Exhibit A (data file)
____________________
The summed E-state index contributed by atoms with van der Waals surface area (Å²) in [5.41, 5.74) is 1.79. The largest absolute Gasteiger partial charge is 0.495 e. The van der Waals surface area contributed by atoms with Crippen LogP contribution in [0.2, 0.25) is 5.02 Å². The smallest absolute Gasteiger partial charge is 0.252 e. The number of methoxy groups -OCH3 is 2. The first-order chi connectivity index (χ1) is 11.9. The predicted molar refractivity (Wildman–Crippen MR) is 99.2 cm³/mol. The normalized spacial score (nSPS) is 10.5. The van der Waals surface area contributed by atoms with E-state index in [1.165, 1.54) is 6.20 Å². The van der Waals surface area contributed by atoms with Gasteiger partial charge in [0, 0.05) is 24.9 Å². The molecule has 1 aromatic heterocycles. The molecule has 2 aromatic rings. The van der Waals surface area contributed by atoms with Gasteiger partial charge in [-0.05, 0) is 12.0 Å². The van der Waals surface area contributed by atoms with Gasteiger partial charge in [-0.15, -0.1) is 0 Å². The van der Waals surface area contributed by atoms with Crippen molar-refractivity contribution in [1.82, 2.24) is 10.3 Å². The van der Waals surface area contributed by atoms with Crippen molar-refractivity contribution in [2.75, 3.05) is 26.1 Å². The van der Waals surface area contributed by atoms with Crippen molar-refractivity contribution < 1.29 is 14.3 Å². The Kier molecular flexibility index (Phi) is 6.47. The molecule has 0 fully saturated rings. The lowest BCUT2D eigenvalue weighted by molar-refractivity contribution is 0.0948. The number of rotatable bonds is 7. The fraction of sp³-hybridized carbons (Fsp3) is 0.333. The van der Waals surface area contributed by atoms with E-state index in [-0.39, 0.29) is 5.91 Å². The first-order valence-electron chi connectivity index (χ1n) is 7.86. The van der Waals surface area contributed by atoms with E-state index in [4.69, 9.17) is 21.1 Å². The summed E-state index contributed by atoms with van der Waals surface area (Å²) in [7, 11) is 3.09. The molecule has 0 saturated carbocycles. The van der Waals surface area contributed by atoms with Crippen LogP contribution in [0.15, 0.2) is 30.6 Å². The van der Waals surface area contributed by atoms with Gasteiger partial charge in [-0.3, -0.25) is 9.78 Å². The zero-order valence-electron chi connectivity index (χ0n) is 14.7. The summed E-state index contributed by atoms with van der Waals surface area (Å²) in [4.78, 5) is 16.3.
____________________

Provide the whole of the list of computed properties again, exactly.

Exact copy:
The summed E-state index contributed by atoms with van der Waals surface area (Å²) in [5.41, 5.74) is 1.79. The largest absolute Gasteiger partial charge is 0.495 e. The van der Waals surface area contributed by atoms with Crippen LogP contribution in [0.2, 0.25) is 5.02 Å². The smallest absolute Gasteiger partial charge is 0.252 e. The number of methoxy groups -OCH3 is 2. The first-order chi connectivity index (χ1) is 11.9. The predicted molar refractivity (Wildman–Crippen MR) is 99.2 cm³/mol. The normalized spacial score (nSPS) is 10.5. The van der Waals surface area contributed by atoms with E-state index in [1.165, 1.54) is 6.20 Å². The van der Waals surface area contributed by atoms with Gasteiger partial charge in [0, 0.05) is 24.9 Å². The molecule has 1 aromatic heterocycles. The molecule has 2 aromatic rings. The van der Waals surface area contributed by atoms with Gasteiger partial charge in [-0.05, 0) is 12.0 Å². The van der Waals surface area contributed by atoms with Gasteiger partial charge in [-0.15, -0.1) is 0 Å². The van der Waals surface area contributed by atoms with Crippen molar-refractivity contribution in [1.82, 2.24) is 10.3 Å². The van der Waals surface area contributed by atoms with Crippen molar-refractivity contribution in [2.75, 3.05) is 26.1 Å². The van der Waals surface area contributed by atoms with Crippen molar-refractivity contribution < 1.29 is 14.3 Å². The Kier molecular flexibility index (Phi) is 6.47. The molecule has 0 fully saturated rings. The lowest BCUT2D eigenvalue weighted by molar-refractivity contribution is 0.0948. The number of rotatable bonds is 7. The fraction of sp³-hybridized carbons (Fsp3) is 0.333. The van der Waals surface area contributed by atoms with E-state index in [-0.39, 0.29) is 5.91 Å². The first-order valence-electron chi connectivity index (χ1n) is 7.86. The van der Waals surface area contributed by atoms with E-state index in [4.69, 9.17) is 21.1 Å². The summed E-state index contributed by atoms with van der Waals surface area (Å²) in [7, 11) is 3.09. The molecule has 0 saturated carbocycles. The van der Waals surface area contributed by atoms with Crippen LogP contribution in [0.15, 0.2) is 30.6 Å². The van der Waals surface area contributed by atoms with Gasteiger partial charge in [-0.3, -0.25) is 9.78 Å². The zero-order valence-electron chi connectivity index (χ0n) is 14.7. The summed E-state index contributed by atoms with van der Waals surface area (Å²) in [4.78, 5) is 16.3.